From the papers of Alfred Clay Abraham (1853-1942), Liverpool pharmacist, and his daughter Emma Clarke Abraham (1850-1934) of Swarthmoor Hall, Ulverston. All items in fair condition, on aged paper, with texts clear and complete. ONE: Autograph Letter Signed from Henry Murray to his late wife Mary's brother. 8 pp, 12mo. On two bifoliums. Begins: 'Although a Stranger to you I perhaps need not apologise for the obtrusion of this communication upon you, when I inform you that I am the husband - or rather was the husband of your poor Sister Mary. for alas!
[Accounts of an 18th-century Derbyshire winemerchant; William Cavendish of Dovebridge; Brook Boothby; Thomas Stanhope; William Sacheverell; the wine trade; vintners]
Derbyshire; between 12 July 1702 and 13 January 1711.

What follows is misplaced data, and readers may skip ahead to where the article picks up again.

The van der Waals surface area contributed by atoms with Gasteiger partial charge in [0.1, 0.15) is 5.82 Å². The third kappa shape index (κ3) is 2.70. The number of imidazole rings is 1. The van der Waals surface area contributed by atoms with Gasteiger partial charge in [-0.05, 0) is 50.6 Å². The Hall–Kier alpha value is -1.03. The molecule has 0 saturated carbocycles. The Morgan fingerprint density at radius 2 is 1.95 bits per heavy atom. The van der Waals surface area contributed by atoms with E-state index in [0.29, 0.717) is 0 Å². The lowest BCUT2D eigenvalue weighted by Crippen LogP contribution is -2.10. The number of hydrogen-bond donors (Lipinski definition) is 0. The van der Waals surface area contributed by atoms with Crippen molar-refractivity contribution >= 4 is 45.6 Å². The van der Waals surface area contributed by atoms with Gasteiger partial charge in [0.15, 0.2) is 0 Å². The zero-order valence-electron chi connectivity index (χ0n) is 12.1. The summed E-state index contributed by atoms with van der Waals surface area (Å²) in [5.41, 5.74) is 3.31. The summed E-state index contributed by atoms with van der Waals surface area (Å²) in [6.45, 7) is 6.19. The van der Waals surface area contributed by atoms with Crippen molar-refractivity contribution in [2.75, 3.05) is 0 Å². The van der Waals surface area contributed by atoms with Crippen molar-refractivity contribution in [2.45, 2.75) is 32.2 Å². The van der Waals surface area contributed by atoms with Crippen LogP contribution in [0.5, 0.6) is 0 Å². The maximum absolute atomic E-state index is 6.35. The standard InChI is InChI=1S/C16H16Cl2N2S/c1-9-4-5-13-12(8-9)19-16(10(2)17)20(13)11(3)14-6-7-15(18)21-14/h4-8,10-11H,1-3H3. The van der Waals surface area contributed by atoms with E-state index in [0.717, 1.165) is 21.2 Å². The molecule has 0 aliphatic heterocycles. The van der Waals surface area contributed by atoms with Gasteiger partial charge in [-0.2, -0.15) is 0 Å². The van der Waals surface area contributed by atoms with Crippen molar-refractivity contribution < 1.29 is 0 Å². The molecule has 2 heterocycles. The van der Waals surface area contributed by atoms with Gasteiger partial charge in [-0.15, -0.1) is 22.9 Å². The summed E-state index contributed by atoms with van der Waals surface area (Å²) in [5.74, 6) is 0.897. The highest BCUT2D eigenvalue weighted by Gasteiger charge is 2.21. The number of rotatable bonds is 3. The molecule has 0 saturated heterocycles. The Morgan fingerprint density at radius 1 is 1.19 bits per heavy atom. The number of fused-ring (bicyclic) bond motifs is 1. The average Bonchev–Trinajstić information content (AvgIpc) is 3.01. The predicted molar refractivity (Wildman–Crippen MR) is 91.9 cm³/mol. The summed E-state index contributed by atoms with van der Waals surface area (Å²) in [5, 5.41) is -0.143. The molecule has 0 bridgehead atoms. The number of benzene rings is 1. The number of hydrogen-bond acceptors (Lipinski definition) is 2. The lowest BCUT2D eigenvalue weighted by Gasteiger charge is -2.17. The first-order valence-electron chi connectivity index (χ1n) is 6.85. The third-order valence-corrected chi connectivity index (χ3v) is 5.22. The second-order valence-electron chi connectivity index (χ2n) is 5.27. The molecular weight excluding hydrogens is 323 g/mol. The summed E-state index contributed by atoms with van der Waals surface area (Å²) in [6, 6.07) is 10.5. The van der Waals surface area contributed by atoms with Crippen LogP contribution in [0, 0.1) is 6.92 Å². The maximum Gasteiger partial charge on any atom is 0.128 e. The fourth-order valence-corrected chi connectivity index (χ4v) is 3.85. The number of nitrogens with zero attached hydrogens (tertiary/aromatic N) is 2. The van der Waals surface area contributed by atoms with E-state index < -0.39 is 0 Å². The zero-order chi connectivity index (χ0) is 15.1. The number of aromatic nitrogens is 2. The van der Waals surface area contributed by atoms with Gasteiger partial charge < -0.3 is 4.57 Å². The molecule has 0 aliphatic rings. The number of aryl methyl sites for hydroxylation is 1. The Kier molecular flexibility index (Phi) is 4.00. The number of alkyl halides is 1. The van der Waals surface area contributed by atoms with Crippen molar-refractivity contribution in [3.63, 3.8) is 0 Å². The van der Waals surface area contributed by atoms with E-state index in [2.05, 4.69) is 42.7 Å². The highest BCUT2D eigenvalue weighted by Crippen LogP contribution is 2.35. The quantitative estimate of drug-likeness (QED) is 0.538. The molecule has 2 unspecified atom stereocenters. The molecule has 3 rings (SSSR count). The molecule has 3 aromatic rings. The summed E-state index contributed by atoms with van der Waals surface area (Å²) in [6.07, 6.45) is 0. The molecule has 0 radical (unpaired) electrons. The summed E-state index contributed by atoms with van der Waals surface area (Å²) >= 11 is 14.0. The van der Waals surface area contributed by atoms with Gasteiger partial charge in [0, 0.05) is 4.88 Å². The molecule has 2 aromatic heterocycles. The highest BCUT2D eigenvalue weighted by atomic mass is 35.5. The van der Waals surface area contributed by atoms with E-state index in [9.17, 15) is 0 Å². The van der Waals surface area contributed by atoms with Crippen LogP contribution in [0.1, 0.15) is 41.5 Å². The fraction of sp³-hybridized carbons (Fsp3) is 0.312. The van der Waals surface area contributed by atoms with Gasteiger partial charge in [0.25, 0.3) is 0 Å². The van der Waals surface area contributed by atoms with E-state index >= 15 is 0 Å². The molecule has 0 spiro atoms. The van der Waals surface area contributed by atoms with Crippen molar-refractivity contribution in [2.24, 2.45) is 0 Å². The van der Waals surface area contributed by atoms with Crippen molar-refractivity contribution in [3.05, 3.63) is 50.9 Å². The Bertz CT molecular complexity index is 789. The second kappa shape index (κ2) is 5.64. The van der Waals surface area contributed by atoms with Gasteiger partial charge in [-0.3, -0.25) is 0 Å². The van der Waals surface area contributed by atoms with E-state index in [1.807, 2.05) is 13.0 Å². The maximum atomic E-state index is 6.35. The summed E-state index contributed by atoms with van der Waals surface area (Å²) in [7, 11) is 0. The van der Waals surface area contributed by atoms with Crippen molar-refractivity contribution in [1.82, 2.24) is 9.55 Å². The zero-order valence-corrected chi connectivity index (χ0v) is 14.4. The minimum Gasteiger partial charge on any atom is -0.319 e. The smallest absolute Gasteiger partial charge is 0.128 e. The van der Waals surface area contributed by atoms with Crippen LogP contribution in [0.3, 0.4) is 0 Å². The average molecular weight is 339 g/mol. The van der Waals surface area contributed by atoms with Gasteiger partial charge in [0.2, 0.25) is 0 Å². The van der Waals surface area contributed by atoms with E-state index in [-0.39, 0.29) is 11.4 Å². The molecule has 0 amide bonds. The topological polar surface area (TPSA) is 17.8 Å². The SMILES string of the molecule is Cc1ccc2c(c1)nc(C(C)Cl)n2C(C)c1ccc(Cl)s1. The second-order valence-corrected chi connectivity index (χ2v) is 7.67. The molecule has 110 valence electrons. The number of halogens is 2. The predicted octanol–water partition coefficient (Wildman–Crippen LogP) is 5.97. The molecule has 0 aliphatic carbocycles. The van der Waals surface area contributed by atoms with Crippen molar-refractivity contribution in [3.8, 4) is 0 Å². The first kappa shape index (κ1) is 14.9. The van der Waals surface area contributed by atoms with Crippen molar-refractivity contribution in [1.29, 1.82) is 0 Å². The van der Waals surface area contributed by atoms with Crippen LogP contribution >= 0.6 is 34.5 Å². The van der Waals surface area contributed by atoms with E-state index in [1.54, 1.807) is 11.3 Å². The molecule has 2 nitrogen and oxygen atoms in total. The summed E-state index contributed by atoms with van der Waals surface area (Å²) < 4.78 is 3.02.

15 pp, narrow folio (14.5 x 38 cm), in the remains of a volume which has been reused and cut up (see below). Although aged and dogeared, the eight pages carrying the accounts are in reasonable condition, with all texts clear and complete, although the last leaf of the eight has the lower third cut away. In remains of original vellum binding, with '17 Maij j683' on front board. The pages are variously paginated in a contemporary hand between 245 and 274.
New Place Manor, Hornchurch, Havering, Essex; Sir James Esdaile; Joseph Mayor]
1732 and 1785.
A 4to volume, consisting of 224 pp, with the 1732 rentals occupying 89 pp (including a six-page thumb index) at one end, and the 1785 rentals in another hand on 24 pp at the other. Text clear and complete. On aged paper in worn vellum binding, with 'Hornchurch Rental 1732' and 'Hornchurch Rental 1785' in the two hands on cover. The 1732 rentals give details of the quarter-day payments and allowances of 51 tenants.